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Newsletter of the Adelaide Jewish Museum – April 2003

Tale of a Tallis

Marjorie Luno’s father Harold was born in 1883. Being Jewish, he would have had his Barmitzvah in 1896. His mother (who was the wife of the Rabbi Abraham Tobias Boas) made a Tallis for him. Everybody did embroidery in those days, darning socks, knitting or sewing. Women never sat with idle hands. It is a disappearing art; many young women today probably never learn these skills. I certainly haven’t.

This one she made of silk, in its day state of the art, but now eaten a bit here and there by Silver Fish. Where she needed to put layers of cloth, she used featherstitch, so neat and precise I thought it was machine stitched. The silk would have come from either China or Japan. The Tallis is done to the width of the silk, from a narrow loom, since there are no hems at each side. She has knotted the fringes, made of silk thread, sewn on by hand. Very simple in design, she has kept only the essential design of neckband and fringes. Marjorie remembers her father wearing it, and everyone telling him he’d better get a new Tallis eventually, and in the end he did get a new one. He kept this because his mother made it, not because of any essential beauty or embellishment of design. All the women would have done similarly for their sons, in those days, made out of necessity as well as a labour of love.

One could not write about this had his mother made him a scarf, or another ordinary utilitarian item of clothing. Once it had reached such a state of disrepair and with signs of moth infestation, it would probably have been discarded. Because it is a ritual object, imbued with so much more significance and sentiment, it remains available to us still, despite the fact that it is almost 110 years old.

As such, it has been bequeathed to the Adelaide Jewish Museum, but safely remains in the hands of Marjorie until such time as a Museum with adequate storage space comes into existence. This is the responsible way to handle articles that form the basis of promised museum objects, kept in community hands but promised to the Museum in the future, when it comes into its own.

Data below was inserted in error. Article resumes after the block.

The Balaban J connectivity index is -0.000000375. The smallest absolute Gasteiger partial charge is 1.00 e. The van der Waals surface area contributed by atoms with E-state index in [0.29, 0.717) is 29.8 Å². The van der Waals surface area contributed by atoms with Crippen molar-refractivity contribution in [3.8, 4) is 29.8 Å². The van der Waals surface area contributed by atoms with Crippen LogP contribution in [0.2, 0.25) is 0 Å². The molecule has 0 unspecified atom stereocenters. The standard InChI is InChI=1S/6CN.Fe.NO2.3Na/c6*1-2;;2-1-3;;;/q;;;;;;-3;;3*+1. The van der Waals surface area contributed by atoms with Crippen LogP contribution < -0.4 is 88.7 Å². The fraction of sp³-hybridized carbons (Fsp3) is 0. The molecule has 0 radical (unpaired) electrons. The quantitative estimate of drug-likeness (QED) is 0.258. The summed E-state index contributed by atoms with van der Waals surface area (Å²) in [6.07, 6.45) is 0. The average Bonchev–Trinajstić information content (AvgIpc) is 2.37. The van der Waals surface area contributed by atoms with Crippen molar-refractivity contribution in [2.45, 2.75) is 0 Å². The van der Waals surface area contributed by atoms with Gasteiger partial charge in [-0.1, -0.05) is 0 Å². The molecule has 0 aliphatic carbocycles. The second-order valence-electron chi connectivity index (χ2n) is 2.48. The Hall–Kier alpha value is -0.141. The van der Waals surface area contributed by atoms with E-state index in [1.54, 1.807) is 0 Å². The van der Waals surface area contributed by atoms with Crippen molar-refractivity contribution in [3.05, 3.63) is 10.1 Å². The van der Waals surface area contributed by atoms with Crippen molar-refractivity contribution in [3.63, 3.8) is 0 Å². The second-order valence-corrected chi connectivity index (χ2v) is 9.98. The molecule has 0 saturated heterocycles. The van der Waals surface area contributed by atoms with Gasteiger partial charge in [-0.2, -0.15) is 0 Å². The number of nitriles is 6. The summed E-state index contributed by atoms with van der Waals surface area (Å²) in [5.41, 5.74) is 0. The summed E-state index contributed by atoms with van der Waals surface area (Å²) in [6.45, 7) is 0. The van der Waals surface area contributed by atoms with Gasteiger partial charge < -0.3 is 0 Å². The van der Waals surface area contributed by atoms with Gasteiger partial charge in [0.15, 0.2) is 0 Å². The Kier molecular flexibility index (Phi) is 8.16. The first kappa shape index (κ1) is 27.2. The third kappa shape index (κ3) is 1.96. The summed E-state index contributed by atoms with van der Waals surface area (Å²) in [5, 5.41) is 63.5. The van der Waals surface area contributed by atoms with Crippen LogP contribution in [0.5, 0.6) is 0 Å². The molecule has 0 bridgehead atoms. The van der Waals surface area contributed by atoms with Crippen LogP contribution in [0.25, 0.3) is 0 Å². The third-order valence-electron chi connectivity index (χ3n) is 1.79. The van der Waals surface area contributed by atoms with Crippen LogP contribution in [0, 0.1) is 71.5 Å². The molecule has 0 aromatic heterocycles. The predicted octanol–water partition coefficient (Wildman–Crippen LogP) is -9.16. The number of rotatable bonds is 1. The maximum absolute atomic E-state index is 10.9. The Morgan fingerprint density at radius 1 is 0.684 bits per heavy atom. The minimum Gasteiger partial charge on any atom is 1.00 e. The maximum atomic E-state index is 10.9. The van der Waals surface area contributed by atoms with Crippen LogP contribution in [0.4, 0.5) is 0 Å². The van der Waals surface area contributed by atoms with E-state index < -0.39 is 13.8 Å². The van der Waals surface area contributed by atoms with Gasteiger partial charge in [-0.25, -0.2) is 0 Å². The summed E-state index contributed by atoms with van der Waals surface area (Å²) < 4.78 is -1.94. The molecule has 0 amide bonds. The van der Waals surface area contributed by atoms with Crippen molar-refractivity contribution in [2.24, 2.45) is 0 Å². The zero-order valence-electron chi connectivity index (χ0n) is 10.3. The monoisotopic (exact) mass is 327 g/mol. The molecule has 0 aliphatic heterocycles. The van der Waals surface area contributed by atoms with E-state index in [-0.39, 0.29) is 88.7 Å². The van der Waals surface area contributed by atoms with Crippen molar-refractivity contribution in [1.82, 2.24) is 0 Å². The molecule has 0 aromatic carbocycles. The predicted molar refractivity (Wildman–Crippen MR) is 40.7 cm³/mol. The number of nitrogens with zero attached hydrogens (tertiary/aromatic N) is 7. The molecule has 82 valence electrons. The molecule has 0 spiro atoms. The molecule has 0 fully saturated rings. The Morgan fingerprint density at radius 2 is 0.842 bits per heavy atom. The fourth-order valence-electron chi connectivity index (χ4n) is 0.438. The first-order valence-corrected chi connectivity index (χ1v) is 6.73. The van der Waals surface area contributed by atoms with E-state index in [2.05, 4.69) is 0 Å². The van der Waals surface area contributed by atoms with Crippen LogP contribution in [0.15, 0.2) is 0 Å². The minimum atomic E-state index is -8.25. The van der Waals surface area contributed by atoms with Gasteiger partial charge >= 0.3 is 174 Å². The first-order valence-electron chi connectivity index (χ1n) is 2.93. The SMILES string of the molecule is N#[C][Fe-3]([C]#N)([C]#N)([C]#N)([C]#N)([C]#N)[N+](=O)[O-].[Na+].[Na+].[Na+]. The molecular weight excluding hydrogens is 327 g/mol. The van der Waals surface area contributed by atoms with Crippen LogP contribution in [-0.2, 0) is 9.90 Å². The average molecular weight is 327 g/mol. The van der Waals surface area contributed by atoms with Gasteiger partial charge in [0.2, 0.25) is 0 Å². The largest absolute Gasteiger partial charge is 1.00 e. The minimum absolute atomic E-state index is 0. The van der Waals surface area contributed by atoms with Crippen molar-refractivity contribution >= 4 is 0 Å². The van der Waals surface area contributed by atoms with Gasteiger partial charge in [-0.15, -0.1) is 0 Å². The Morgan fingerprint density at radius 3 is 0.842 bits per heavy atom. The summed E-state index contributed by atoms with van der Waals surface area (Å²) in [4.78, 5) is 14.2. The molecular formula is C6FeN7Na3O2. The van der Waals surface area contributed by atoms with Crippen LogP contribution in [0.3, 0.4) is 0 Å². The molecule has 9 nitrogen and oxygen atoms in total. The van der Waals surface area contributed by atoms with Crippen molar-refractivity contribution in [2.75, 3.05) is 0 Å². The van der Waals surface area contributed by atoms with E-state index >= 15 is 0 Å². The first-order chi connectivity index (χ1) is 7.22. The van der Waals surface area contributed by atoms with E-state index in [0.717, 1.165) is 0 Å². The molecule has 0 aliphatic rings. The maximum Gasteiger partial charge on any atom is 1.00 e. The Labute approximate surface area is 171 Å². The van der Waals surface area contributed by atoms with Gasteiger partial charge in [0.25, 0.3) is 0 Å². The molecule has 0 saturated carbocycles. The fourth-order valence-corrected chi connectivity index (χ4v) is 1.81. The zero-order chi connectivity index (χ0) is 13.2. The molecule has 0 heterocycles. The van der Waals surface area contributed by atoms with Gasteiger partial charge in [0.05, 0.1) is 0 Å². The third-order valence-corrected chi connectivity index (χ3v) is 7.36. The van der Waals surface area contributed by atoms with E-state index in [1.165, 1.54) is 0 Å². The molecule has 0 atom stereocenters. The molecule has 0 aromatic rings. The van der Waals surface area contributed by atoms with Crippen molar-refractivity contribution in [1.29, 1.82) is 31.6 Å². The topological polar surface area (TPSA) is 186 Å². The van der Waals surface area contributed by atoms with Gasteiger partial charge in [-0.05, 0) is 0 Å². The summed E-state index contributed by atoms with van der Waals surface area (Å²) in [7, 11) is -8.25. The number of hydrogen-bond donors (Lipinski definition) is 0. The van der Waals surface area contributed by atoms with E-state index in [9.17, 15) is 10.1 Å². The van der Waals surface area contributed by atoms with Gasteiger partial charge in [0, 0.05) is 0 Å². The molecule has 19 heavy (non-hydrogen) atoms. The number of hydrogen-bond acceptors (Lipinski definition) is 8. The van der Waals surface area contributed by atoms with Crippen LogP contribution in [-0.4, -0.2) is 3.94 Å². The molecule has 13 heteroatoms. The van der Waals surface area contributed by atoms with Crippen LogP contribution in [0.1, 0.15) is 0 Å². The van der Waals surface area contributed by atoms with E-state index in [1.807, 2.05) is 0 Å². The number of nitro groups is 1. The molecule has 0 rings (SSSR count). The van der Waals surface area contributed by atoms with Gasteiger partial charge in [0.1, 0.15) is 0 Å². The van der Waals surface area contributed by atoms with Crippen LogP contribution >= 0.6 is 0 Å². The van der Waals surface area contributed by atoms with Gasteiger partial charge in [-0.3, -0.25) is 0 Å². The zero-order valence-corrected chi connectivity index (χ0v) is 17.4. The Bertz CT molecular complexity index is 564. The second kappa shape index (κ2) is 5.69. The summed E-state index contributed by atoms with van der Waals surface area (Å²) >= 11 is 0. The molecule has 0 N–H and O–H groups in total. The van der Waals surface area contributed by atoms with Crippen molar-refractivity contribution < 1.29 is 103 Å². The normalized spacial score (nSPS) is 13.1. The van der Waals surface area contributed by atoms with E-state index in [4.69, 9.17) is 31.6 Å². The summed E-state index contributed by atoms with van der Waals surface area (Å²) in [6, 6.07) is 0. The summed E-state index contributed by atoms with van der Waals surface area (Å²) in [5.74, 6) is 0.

Wrapped together with his Tallis is a handwritten sheet that we casually thought could have been his Barmitzvah Parshat. A total surprise came with translating this document, written entirely in Hebrew, which identified it as the Ketubah, or marriage certificate of his father Reverend Abraham Tobias Boas, the first Rabbi in Adelaide. The Ketubah is dated in the year of 5633, corresponding to 1873, the year of the marriage of the Rabbi to his bride Elizabeth Solomon, daughter of Isaac Solomon.

For those who are curious, you can read more about this pioneer Jewish Minister on the Adelaide Jewish Museum website. Louise Rosenberg, former Secretary of the Jewish Historical Society in Sydney, has written the biography of this man who was the spiritual leader of the Adelaide Hebrew Congregation from 1870 to 1923. Born in Amsterdam in 1842, Rev Boas trained in the Theological Seminary in Amsterdam and then went to England, becoming Minister at the South Hampton Synagogue until he was recommended to the AHC. The story continues with him setting sail for Australia in 1869, tells of his three-month boat trip and how he managed to keep kosher, his landing at Glenelg, his marriage and his 9 children.

His son Harold inherited this sacred shawl and then passed it on to his daughter, hence bringing us to Marjorie Luno, as mentioned above. Marjorie has a keen understanding for the importance of documents and objects and imparts this sensitivity to her position as Beit Shalom Synagogue’s archivist.

I am learning to read Hebrew, but wonder if I’ll ever learn to know the meaning of what I’m reading. I guess it would help in being able to distinguish a portion of the Torah from a marriage contract.

Roslyn Sugarman